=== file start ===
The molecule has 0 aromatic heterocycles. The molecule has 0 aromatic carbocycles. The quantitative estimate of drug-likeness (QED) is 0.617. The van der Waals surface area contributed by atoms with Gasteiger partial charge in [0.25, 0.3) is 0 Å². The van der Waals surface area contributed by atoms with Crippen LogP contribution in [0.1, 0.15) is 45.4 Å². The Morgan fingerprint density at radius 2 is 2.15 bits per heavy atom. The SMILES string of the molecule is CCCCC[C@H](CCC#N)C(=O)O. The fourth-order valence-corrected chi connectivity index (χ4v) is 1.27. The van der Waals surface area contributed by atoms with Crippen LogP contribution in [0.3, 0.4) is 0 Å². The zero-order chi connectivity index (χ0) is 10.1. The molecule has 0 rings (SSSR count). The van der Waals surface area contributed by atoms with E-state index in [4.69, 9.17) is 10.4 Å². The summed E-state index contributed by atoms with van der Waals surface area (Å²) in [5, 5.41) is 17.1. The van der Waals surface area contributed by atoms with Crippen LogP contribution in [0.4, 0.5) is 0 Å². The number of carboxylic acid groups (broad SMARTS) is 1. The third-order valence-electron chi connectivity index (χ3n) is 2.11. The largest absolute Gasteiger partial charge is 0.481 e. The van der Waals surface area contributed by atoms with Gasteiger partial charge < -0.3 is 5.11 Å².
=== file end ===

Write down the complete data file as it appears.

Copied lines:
The molecule has 0 aromatic heterocycles. The molecule has 0 aromatic carbocycles. The quantitative estimate of drug-likeness (QED) is 0.617. The van der Waals surface area contributed by atoms with Gasteiger partial charge in [0.25, 0.3) is 0 Å². The van der Waals surface area contributed by atoms with Crippen LogP contribution in [0.1, 0.15) is 45.4 Å². The Morgan fingerprint density at radius 2 is 2.15 bits per heavy atom. The SMILES string of the molecule is CCCCC[C@H](CCC#N)C(=O)O. The fourth-order valence-corrected chi connectivity index (χ4v) is 1.27. The van der Waals surface area contributed by atoms with Crippen LogP contribution in [0.3, 0.4) is 0 Å². The zero-order chi connectivity index (χ0) is 10.1. The molecule has 0 rings (SSSR count). The van der Waals surface area contributed by atoms with E-state index in [4.69, 9.17) is 10.4 Å². The summed E-state index contributed by atoms with van der Waals surface area (Å²) in [5, 5.41) is 17.1. The van der Waals surface area contributed by atoms with Crippen LogP contribution in [0.4, 0.5) is 0 Å². The number of carboxylic acid groups (broad SMARTS) is 1. The third-order valence-electron chi connectivity index (χ3n) is 2.11. The largest absolute Gasteiger partial charge is 0.481 e. The van der Waals surface area contributed by atoms with Gasteiger partial charge < -0.3 is 5.11 Å².